The New Year brings with it an opportunity to refresh your approach to both work and life. For those whose work involves content creation, the process by which content is created is just as important as the topic.
As you shift your gaze to 2023, think about the “how” of content creation and planning your editorial calendar. Develop a content creation framework that takes the guesswork out, ensures accuracy, and drives brand-building results.
1. View past performance
Just because the New Year offers a clean slate doesn’t mean you should create content without thinking about what came before. You want your new content to fill gaps in your current asset inventory. You should also want to build on the success of content done right. So before you start, spend some time researching your performance data and analytics.
If you already have a solid content base, take a look at what pieces have engaged your audience. View your website stats, social media sharing, and SEO performance. Identify themes in high-performing content and consider what they tell you. For example, if you’re in the financial industry, look at all the different ones financial publications to see which content performed best. These media sites are totally focused on creating engaging content. There’s probably something you can learn from how their content is performing.
Sometimes it is a topic that is well popular due to industry interest or news value. Other times, your items drove traffic because of size, readability, or findability. Pay attention to details such as images, videos, and number of links, all of which can be performance factors.
2. Set meaningful goals
Simply creating content is not enough; it is essential to align each published piece with a purpose. Assign both new and old pieces with a strategic goal that the rest of your organization is working towards.
For example, if you want to upsell your existing customers to a higher level package, identify which components can help you do that. Your customers may be won over by case studies that show how other customers have used your enhanced offering to cut costs or increase revenue. Or a side-by-side comparison of features might prompt them to take the plunge.
Keep in mind that focusing only on views will do little for monetization. Set goals that align content with customer action, using click tracking and cookies (where possible) to monitor customer engagement. Review customer feedback data to identify potential pain points, with a focus on qualitative feedback. Use what you learn to clarify your objectives, which can be used as a checklist as you develop content.
3. Plan your content strategy
Creating targeted content that responds to your customers’ needs and wants is only half the battle. Making sure it reaches them is the other half. To prevent your content from ending up in an internet black hole, prioritize the distribution component of your content strategy.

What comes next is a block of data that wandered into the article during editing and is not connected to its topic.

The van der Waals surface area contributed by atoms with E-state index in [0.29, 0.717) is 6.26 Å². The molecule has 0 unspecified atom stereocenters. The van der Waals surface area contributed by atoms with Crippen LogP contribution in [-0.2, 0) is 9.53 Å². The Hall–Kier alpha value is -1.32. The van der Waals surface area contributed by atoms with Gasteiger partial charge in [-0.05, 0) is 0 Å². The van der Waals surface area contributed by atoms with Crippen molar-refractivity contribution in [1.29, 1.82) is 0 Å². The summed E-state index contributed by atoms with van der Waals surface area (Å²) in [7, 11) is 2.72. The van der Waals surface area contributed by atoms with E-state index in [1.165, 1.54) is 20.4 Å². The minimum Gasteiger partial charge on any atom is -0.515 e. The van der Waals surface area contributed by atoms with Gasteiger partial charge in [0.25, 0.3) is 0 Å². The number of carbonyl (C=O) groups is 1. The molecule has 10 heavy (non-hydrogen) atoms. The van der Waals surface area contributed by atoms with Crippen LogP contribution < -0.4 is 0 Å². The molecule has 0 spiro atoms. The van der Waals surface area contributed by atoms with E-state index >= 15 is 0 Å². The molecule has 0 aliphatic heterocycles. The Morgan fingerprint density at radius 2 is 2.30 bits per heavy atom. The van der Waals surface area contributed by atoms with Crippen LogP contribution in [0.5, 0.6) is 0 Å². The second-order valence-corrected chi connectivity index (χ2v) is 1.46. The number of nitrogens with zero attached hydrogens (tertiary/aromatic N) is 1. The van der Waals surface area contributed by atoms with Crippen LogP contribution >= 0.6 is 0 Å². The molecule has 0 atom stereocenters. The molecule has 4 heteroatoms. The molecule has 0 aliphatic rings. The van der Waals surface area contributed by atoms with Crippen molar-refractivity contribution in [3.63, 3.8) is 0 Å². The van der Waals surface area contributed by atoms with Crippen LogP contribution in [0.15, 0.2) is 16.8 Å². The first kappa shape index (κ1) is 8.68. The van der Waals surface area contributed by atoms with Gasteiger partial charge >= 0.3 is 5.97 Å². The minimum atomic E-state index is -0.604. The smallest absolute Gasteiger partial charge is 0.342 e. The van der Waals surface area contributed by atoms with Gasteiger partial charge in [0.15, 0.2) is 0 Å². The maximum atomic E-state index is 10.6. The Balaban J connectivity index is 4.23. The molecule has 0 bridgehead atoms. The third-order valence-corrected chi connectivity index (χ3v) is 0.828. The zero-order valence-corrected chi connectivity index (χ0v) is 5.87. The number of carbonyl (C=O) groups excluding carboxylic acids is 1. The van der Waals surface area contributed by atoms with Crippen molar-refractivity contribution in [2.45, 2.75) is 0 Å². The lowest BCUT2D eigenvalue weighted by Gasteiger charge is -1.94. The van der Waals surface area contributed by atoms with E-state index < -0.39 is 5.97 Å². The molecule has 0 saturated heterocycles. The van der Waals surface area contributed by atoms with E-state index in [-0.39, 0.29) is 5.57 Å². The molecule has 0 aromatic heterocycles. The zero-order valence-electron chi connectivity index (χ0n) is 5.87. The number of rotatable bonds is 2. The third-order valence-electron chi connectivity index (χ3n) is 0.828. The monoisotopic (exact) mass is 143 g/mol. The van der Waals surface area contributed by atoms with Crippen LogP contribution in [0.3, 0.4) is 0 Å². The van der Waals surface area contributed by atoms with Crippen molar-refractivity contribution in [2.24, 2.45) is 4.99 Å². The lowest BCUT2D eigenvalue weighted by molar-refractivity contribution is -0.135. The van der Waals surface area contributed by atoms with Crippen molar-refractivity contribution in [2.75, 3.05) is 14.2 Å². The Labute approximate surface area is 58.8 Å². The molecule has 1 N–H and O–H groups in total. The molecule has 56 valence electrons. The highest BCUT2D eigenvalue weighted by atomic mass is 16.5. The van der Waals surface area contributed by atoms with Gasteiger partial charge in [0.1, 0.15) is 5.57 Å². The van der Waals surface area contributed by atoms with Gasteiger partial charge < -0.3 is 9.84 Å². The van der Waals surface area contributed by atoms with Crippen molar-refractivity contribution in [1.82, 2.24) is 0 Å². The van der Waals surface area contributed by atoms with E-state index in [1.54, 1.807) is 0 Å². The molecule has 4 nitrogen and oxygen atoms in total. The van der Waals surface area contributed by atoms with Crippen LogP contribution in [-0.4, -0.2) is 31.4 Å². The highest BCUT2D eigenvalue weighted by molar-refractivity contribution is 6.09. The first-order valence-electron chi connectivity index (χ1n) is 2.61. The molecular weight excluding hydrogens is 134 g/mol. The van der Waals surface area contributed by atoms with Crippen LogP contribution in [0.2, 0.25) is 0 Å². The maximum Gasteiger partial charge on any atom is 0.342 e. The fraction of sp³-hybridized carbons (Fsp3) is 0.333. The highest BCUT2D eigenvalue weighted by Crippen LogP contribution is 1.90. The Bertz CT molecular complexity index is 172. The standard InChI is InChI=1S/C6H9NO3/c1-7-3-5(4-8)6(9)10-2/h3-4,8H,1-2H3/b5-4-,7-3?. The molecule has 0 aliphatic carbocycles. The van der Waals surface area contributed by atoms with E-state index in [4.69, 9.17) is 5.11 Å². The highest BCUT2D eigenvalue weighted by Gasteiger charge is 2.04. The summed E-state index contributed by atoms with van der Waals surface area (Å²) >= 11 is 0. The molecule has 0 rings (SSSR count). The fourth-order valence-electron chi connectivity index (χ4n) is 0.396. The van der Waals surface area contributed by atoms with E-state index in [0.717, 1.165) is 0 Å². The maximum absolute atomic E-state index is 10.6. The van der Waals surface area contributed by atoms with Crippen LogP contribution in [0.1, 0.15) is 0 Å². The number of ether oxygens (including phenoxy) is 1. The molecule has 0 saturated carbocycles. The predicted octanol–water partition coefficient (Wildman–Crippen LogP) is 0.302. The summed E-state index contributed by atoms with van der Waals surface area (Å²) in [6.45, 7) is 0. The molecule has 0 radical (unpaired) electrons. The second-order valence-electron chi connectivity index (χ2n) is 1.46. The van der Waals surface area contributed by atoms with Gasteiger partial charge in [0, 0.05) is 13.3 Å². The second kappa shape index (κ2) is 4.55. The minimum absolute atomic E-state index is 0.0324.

Depending on the goals you’ve set, you may be publishing your content on your own channels, third-party sites, or most likely, a combination of both. If your goal is lead capture, a gated white paper on your website could be key. To boost your brand’s credibility, collect mentions in trusted third-party publications. Earning backlinks to that whitepaper from high-authority external sources can help you achieve both lead capture and SEO goals.
So your content strategy should include what kind of content you will produce and where you will post it, but don’t forget to think about how else you can use it. A how-to article can be the copy for an infographic, social media carousel, video, or all of them. Think of each piece of content as the framework for multiple iterations, which can extend your reach and get the most out of your content. Moreover, by using already created content across multiple mediums, you can attract different persona groups.
4. Set deadlines to maintain momentum
Deadlines make a difference in almost every facet of life. A concrete due date can drive results in a way that “as soon as it suits you” won’t. But your deadlines will depend on more than just the speed at which content can be developed. For example, if you work in a highly regulated industry, you should build in time for legal review. Establish a deadline-driven review process that will keep you both compliant and agile into the new year.
Think about your strategic goals and the stakeholders involved in your process. Identify which types of content need to be reviewed, by whom and for how long. Determine acceptable turnaround times with the relevant parties, which can help your content team plan. If subject matter experts take three business days, your team will know when to submit a copy for review. Make agreements about what to do if certain people are not in the office.
Plan for the unexpected and create backup plans for every variable you can think of. Manage delays by storing evergreen content and identify types of content that don’t need to be reviewed. The more contingency plans you can create, the more consistent you can be with creating and distributing your content. Use your team’s collaboration tools to allocate deadlines and create accountability between departments. This can keep your cross-functional team on track and on track.
Deploy your content to grow in 2023
Content complements your business, but it’s also a means of serving others. You may be striving to gain more customers and increase your revenue, but your reader probably needs answers or a solution to a problem. Keep your readers’ needs in mind as you align your content with your 2023 goals.
When you use your expertise to address their problem, you help achieve their goals as well as yours. The more value you can provide, the greater your brand credibility and revenue in 2023.